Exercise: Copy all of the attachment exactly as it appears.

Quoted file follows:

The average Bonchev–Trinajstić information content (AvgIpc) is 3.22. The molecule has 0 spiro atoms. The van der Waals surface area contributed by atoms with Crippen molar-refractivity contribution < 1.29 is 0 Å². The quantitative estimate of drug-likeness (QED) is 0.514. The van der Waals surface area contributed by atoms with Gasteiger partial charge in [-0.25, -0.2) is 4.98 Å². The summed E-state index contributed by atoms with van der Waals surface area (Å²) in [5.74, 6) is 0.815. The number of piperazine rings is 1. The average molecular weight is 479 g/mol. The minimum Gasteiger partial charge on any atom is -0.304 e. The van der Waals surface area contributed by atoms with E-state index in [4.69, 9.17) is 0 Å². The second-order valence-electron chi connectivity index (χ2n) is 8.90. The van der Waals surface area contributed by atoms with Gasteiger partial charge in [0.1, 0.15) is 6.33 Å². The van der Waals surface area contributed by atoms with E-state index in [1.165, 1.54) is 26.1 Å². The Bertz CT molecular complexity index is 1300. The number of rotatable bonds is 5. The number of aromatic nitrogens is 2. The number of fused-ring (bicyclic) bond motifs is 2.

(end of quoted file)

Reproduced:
The average Bonchev–Trinajstić information content (AvgIpc) is 3.22. The molecule has 0 spiro atoms. The van der Waals surface area contributed by atoms with Crippen molar-refractivity contribution < 1.29 is 0 Å². The quantitative estimate of drug-likeness (QED) is 0.514. The van der Waals surface area contributed by atoms with Gasteiger partial charge in [-0.25, -0.2) is 4.98 Å². The summed E-state index contributed by atoms with van der Waals surface area (Å²) in [5.74, 6) is 0.815. The number of piperazine rings is 1. The average molecular weight is 479 g/mol. The minimum Gasteiger partial charge on any atom is -0.304 e. The van der Waals surface area contributed by atoms with E-state index in [4.69, 9.17) is 0 Å². The second-order valence-electron chi connectivity index (χ2n) is 8.90. The van der Waals surface area contributed by atoms with Gasteiger partial charge in [0.1, 0.15) is 6.33 Å². The van der Waals surface area contributed by atoms with E-state index in [1.165, 1.54) is 26.1 Å². The Bertz CT molecular complexity index is 1300. The number of rotatable bonds is 5. The number of aromatic nitrogens is 2. The number of fused-ring (bicyclic) bond motifs is 2.